The present invention provides compositions, methods, and apparatuses for labeling and then visualizing cavernous nerves in real time during radical prostatectomy.

Similar methods for identifying prostate cancer and other cancers are encompassed within the present invention. Using fluorescent retrograde nerve tracers, cavernous nerves have been labeled herein and subsequently imaged intra-operatively using a fiber optic laser confocal fluorescence microscope. Other visualization methods can also be practiced with the present invention.

In one embodiment of the invention, fluorescent retrograde tracer labels are injected into axons into the corpus cavernosum of an awake, unanesthetized subject. In one aspect, up to about a 24 hour period is allowed for transport of the tracer to the sites of interest near the prostate, and then a small fiber-optic microscope probe of high sensitivity is used to measure fluorescence while dissection of the area surrounding the prostate is performed, either in an open or closed procedure. In another aspect, up to about several days is allowed for transport of the tracer.

One of ordinary skill in the art will appreciate that other tracers can be used, depending on the particular surgical procedure being performed, the instrumentation being used, and on variables such as age, health, and weight of the subject. One of ordinary skill in the art will also appreciate that depending on the particular tracer being used, the time needed for visualizing the tracer may vary. In one aspect, the time in which the tracer is available for visualization may vary after its introduction to the subject. In one aspect, more than one tracer may be used. Most retrograde neuronal tracers label neuronal cell bodies, this invention employs tracers optimized to identify axons and nerve bundles, which are more relevant to surgical identification in humans.

Clinically, in one aspect, the present invention encompasses injection of tracer into the penis at about 24 hours prior to surgery. In one aspect, one or both corpora cavernosa are injected. In another aspect, one or both crura of the penis are injected. In yet another aspect, the corpus spongiosum is injected. In a further aspect, other tissues in the area are injected. It will be appreciated by one of ordinary skill in the art that combinations of these sites could also be injected. The invention further encompasses injecting various amounts of tracer, as well as injecting at different amounts of time prior to surgery. Then, during robotic-assisted laparoscopic prostatectomy or cystectomy the Cell Vizio device would be mounted on a robotic stabilizer (arm) and brushed along side the neurovascular bundle during dissection to provide a road map to safely avoid cauterizing or applying traction on these fine nerve fibers. The novelty of the technique is derived from: 1) the use of retrograde tracers to positively identify exactly those nerves (axons as opposed to cell bodies) supplying the penis that control penile erection that course beside the prostate; and 2) employing fiber optic laser confocal fluorescence microscopy to non-invasively, reversibly image these nerves intra-operatively. This process allows viewing labeled axons and not connective or vascular tissues that obscure the nerves without altering the function of the cavernous nerves. This unique method of labeling and imaging during surgery makes it possible for us to detect the nerves at various levels during the surgery, thus avoid damaging them.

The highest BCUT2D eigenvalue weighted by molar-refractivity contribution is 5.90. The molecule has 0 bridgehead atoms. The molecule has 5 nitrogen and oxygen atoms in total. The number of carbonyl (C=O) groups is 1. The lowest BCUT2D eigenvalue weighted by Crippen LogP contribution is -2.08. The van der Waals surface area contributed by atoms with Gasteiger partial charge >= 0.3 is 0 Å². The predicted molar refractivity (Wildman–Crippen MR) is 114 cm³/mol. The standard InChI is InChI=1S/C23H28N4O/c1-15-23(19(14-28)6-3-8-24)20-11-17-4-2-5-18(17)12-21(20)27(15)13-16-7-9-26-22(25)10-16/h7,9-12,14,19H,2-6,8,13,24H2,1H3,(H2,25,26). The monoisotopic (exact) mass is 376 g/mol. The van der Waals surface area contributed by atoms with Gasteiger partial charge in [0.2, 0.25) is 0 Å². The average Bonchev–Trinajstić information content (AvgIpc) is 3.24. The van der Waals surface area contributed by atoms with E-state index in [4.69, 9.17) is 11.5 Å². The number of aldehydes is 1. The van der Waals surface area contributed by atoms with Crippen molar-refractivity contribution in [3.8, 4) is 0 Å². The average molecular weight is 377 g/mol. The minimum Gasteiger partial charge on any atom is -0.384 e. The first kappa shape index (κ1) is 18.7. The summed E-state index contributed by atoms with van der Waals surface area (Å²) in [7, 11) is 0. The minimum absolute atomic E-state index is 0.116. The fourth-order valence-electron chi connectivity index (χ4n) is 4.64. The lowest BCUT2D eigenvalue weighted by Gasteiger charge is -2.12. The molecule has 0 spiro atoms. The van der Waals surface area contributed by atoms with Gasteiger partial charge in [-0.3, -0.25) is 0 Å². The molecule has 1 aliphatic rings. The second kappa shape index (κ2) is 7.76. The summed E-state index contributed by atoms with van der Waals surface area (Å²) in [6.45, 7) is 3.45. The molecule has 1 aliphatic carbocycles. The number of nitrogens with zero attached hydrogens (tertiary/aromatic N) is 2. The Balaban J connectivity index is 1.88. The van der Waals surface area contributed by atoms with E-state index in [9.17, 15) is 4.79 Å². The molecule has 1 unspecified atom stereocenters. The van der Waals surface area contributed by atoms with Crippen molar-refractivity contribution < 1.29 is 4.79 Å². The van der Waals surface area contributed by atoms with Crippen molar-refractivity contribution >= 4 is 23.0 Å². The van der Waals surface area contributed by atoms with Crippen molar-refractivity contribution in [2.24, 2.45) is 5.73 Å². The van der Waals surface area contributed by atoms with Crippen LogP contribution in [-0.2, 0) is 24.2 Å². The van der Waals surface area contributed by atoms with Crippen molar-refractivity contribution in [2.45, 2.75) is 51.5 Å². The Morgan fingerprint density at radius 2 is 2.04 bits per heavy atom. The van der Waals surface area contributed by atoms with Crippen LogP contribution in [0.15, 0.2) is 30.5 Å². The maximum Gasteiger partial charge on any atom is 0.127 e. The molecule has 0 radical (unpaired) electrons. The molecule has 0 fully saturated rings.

One of ordinary skill in the art would appreciate that markers and tracers exist other than the ones described herein and would be useful in the practice of the invention.

In one embodiment, the present invention is useful for toxicity studies of AlexaFluor-488 coupled to Cholera Toxin Subunit B.